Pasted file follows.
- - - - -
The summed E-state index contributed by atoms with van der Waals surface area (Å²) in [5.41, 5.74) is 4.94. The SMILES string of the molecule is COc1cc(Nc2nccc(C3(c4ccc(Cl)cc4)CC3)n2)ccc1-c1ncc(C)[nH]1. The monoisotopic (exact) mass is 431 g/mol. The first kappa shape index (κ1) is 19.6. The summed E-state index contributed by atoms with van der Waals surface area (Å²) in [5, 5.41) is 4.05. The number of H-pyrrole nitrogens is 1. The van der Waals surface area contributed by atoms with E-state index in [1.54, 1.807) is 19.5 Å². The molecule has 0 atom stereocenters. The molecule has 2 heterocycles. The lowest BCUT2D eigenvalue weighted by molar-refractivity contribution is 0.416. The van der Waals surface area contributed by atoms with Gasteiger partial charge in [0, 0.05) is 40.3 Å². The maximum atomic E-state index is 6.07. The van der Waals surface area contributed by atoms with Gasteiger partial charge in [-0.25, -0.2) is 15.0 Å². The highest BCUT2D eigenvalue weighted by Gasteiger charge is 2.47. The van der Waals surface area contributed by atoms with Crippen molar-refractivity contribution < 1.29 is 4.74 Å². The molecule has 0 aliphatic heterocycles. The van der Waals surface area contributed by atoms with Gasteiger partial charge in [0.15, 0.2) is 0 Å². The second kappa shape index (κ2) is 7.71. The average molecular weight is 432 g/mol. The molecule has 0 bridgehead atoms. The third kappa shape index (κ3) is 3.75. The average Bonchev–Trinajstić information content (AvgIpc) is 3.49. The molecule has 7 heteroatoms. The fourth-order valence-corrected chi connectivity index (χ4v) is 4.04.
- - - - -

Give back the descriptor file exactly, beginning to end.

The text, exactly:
The summed E-state index contributed by atoms with van der Waals surface area (Å²) in [5.41, 5.74) is 4.94. The SMILES string of the molecule is COc1cc(Nc2nccc(C3(c4ccc(Cl)cc4)CC3)n2)ccc1-c1ncc(C)[nH]1. The monoisotopic (exact) mass is 431 g/mol. The first kappa shape index (κ1) is 19.6. The summed E-state index contributed by atoms with van der Waals surface area (Å²) in [5, 5.41) is 4.05. The number of H-pyrrole nitrogens is 1. The van der Waals surface area contributed by atoms with E-state index in [1.54, 1.807) is 19.5 Å². The molecule has 0 atom stereocenters. The molecule has 2 heterocycles. The lowest BCUT2D eigenvalue weighted by molar-refractivity contribution is 0.416. The van der Waals surface area contributed by atoms with Gasteiger partial charge in [0, 0.05) is 40.3 Å². The maximum atomic E-state index is 6.07. The van der Waals surface area contributed by atoms with Gasteiger partial charge in [-0.25, -0.2) is 15.0 Å². The highest BCUT2D eigenvalue weighted by Gasteiger charge is 2.47. The van der Waals surface area contributed by atoms with Crippen molar-refractivity contribution < 1.29 is 4.74 Å². The molecule has 0 aliphatic heterocycles. The van der Waals surface area contributed by atoms with Gasteiger partial charge in [0.15, 0.2) is 0 Å². The second kappa shape index (κ2) is 7.71. The average molecular weight is 432 g/mol. The molecule has 0 bridgehead atoms. The third kappa shape index (κ3) is 3.75. The average Bonchev–Trinajstić information content (AvgIpc) is 3.49. The molecule has 7 heteroatoms. The fourth-order valence-corrected chi connectivity index (χ4v) is 4.04.